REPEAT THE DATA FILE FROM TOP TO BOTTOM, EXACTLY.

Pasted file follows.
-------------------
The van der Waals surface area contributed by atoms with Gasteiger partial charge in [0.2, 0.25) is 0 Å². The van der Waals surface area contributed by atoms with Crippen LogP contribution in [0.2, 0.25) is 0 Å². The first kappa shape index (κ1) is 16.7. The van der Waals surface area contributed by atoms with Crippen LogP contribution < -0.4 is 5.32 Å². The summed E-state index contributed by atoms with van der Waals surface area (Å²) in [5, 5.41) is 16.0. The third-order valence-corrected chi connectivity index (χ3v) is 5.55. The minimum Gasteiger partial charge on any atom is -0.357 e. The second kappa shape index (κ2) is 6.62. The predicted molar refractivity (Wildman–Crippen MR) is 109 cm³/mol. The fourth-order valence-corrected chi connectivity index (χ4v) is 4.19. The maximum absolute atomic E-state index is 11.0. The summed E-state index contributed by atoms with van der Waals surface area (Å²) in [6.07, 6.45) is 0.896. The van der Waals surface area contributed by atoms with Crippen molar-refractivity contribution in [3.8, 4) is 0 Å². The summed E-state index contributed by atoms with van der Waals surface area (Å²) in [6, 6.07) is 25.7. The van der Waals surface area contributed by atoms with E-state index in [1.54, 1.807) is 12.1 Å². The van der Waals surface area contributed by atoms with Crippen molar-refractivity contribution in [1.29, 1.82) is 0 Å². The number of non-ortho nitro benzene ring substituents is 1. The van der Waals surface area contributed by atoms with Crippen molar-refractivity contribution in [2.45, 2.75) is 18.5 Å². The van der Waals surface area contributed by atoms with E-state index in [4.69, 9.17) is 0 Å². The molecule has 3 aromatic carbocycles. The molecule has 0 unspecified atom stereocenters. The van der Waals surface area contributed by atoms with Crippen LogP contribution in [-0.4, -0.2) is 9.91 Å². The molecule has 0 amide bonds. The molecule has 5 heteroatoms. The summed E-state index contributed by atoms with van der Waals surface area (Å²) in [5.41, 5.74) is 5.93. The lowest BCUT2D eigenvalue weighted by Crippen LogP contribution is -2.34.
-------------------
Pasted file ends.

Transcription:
The van der Waals surface area contributed by atoms with Gasteiger partial charge in [0.2, 0.25) is 0 Å². The van der Waals surface area contributed by atoms with Crippen LogP contribution in [0.2, 0.25) is 0 Å². The first kappa shape index (κ1) is 16.7. The van der Waals surface area contributed by atoms with Crippen LogP contribution < -0.4 is 5.32 Å². The summed E-state index contributed by atoms with van der Waals surface area (Å²) in [5, 5.41) is 16.0. The third-order valence-corrected chi connectivity index (χ3v) is 5.55. The minimum Gasteiger partial charge on any atom is -0.357 e. The second kappa shape index (κ2) is 6.62. The predicted molar refractivity (Wildman–Crippen MR) is 109 cm³/mol. The fourth-order valence-corrected chi connectivity index (χ4v) is 4.19. The maximum absolute atomic E-state index is 11.0. The summed E-state index contributed by atoms with van der Waals surface area (Å²) in [6.07, 6.45) is 0.896. The van der Waals surface area contributed by atoms with Crippen molar-refractivity contribution in [3.8, 4) is 0 Å². The summed E-state index contributed by atoms with van der Waals surface area (Å²) in [6, 6.07) is 25.7. The van der Waals surface area contributed by atoms with E-state index in [1.54, 1.807) is 12.1 Å². The van der Waals surface area contributed by atoms with Crippen molar-refractivity contribution in [1.29, 1.82) is 0 Å². The number of non-ortho nitro benzene ring substituents is 1. The van der Waals surface area contributed by atoms with Crippen molar-refractivity contribution in [2.45, 2.75) is 18.5 Å². The van der Waals surface area contributed by atoms with E-state index in [4.69, 9.17) is 0 Å². The molecule has 3 aromatic carbocycles. The molecule has 0 unspecified atom stereocenters. The van der Waals surface area contributed by atoms with Crippen LogP contribution in [-0.4, -0.2) is 9.91 Å². The molecule has 0 amide bonds. The molecule has 5 heteroatoms. The summed E-state index contributed by atoms with van der Waals surface area (Å²) in [5.41, 5.74) is 5.93. The lowest BCUT2D eigenvalue weighted by Crippen LogP contribution is -2.34.